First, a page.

The laminations took the shape of the bow form as the epoxy glue cured and hardened in the bow oven. The harden epoxy may have squeezed-out of the outer sides. It's very sharp, so take care not to cut yourself. At this stage the bow is now together in a rough block form.
Now it is time to mark the outline of the limbs onto the bow (still covered with blue masking tape). I use a plexiglass template the shape of the limbs and clamp it in place to trace onto the bows limbs. Be sure you have centered the template on the limbs or the limbs will be crooked when bow is completed.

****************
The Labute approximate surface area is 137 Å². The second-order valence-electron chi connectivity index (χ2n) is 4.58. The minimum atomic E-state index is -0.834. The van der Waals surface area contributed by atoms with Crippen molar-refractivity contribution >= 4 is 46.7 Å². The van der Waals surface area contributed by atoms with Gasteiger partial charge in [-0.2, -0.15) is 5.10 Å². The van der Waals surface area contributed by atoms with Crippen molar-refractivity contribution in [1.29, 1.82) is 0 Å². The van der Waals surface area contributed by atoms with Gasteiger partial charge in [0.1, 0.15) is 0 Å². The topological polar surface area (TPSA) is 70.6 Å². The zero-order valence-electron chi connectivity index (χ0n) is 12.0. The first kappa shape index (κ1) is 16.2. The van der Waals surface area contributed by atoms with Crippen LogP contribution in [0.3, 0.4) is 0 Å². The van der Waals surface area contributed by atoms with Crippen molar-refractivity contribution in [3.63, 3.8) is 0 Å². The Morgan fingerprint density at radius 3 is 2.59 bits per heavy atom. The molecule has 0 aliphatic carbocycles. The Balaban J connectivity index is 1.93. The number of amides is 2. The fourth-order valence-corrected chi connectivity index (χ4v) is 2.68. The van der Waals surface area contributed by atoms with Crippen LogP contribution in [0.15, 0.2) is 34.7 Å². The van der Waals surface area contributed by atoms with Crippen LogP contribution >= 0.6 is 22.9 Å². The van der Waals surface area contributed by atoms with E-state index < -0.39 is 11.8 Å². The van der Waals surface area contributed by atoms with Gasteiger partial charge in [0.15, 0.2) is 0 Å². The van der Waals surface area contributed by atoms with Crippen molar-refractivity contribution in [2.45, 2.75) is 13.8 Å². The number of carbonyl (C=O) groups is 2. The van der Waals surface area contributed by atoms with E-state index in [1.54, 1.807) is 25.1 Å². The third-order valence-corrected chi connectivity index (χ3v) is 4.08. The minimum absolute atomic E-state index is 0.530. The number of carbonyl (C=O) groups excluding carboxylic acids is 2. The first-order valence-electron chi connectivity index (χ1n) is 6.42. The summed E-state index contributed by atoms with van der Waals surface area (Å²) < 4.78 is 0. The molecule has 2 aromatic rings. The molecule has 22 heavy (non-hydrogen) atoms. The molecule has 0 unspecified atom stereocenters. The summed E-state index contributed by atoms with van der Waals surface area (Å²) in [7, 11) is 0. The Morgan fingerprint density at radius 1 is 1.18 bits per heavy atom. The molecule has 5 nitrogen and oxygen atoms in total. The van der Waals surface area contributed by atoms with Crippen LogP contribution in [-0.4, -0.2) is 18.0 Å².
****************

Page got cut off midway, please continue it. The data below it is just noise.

I use a bandsaw to cut the limbs just marked in the step above. Cutting a little outside the line we will be getting closer to the marked line in the next step.
Next using a belt sander, sand the limbs down to the line marked with the template above. Notice I use a mask at this stage to avoid breathing any of the wood and fiberglass dust. A large belt sander really kicks out the dust.
Remove the blue masking tape, and see what the limb laminations look like. If you got good coverage with the glue when you applied it there will not be any glues voids (clowdy area) showing throught the clear fiberglass.
Measure and mark where you want your string nocks cut. I use a rattail file for cutting the string nocks because I haven't come across a better way. Go slowly being careful not to cut to deep. At this point, the string nocks are just for tillering and will be worked more at a later stage.